If armchair travel really is the only option we have to get away at the moment, then what better way to explore the world than on film?

Whether you’re missing a Greek island idyll, a sexy city break or a safari across the plains of Africa, there’s a film to remind you of what you’re missing, and inspire you to book a post-lockdown adventure. Annabelle Thorpe, of 101 Holidays, picks her favourites.

Road Trip America

If you’re craving a hit of America’s vast skies and sprawling landscapes, there are several films whose stories unfold against a backdrop of spectacular canyons, rolling desert and lush green hills. Rain Man – which snaffled an Oscar for Dustin Hoffman – uses a road trip across the States from Cincinnati to Las Vegas to explore the damaged relationship between the Babbit brothers; smooth car-dealer Charlie, and autistic Raymond (Hoffman). It’s a powerful, moving film and a fascinating glimpse of middle America, alongside the brothers’ story. Thelma and Louise is another iconic road movie which makes the most of California and Utah’s spectacular scenery, with two bored housewives embarking on a spontaneous crime spree which, somewhat inevitably (spoiler alert) doesn’t have the happiest of endings.

Plan a road trip across America with Exsus.


After all the recent images of an empty, silent Rome, the sight of Audrey Hepburn and Gregory Peck whizzing past the Coliseum on a scooter is the kind of life-affirming image we all need. Roman Holiday is impossible not to love; Hepburn as a princess, desperate to escape the formality of royal life, with Peck as the journalist who finds her on the street and treats her to the perfect Roman day out, taking in everything from the Trevi Fountain to the Spanish Steps.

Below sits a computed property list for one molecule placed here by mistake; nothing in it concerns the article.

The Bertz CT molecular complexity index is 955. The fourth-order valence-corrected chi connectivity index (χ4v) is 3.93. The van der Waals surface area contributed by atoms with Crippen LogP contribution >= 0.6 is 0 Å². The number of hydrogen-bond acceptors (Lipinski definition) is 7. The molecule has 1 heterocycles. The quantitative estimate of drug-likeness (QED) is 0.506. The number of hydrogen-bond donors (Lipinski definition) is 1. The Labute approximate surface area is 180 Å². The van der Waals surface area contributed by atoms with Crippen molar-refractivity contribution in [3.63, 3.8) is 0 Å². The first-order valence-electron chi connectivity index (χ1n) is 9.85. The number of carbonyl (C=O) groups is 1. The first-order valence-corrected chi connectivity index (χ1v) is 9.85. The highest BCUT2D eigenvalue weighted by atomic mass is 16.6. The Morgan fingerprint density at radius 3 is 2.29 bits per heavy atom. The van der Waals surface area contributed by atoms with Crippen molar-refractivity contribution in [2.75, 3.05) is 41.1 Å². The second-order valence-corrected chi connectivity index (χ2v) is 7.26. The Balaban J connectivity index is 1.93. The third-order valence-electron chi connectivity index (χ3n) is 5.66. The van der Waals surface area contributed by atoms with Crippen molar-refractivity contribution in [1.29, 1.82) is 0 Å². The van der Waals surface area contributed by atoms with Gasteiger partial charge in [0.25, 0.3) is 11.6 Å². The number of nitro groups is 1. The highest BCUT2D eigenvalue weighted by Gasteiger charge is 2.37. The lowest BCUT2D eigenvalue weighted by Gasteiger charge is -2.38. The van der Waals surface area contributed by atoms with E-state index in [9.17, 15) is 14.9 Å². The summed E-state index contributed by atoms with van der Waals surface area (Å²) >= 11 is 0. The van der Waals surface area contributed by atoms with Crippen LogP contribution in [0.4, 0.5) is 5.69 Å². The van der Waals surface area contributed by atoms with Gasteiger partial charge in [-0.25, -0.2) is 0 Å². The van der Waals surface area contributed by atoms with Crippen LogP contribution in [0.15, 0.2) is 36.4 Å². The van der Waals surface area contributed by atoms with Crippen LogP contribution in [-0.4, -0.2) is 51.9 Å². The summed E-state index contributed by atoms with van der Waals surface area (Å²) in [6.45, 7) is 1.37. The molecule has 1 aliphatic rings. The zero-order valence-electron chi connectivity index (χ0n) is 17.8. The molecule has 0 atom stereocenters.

Plan a city break in Rome with ExpertoItaly.


The vast plains of the Masai Mara and the claustrophobia of colonial life in the early 20th century merge together in this beautifully-shot movie of Karen Blixen’s autobiographical novel, Out of Africa. Throw in Robert Redford at his coolly smouldering best, Meryl Streep giving perfect accent, and spectacular aerial shots of the plains and rift valleys, complete with galloping wildebeest – and this is the perfect lockdown escape for safari lovers.

Plan a safari in Kenya with Mahlatini.

Northern Spain

Most of us are walking more than ever right now, and this gentle film from Emilio Estevez, starring his father, Martin Sheen, is a fascinating insight into the long-distance walking route, the Camino di Santiago. The Way tells the story of a father who comes to Spain after his son dies on the first day of walking the Camino; as a tribute, he decides to complete the route himself. Martin Sheen’s transition from uptight, grieving parent to more open-minded traveller takes place against a glorious backdrop of the Pyrenees and Galicia.

Plan a trip to the Camino di Santiago with Wexas.


One of the best feelgood films of recent years, The Best Exotic Marigold Hotel tells the story of a group of older Brits, looking to retire somewhere a little more exotic than Bexhill-on-Sea. Set in a rather sanitised-looking Jaipur, the palaces and countryside of Rajasthan are depicted in all their intoxicating beauty, with predictably nuanced performances from Judi Dench, Bill Nighy and Maggie Smith. Or, for a more realistic look at life in an Indian city, The Lunchbox is a (partly-subtitled) romantic story of an office worker who is delivered the incorrect lunchbox by one of Mumbai’s tiffin carriers. The note he sends back leads to a slow-burn friendship with an unhappy wife, and the relationship that develops between them is a lovely counterpart to the scenes of crammed commuter trains, drab offices and claustrophobic apartments.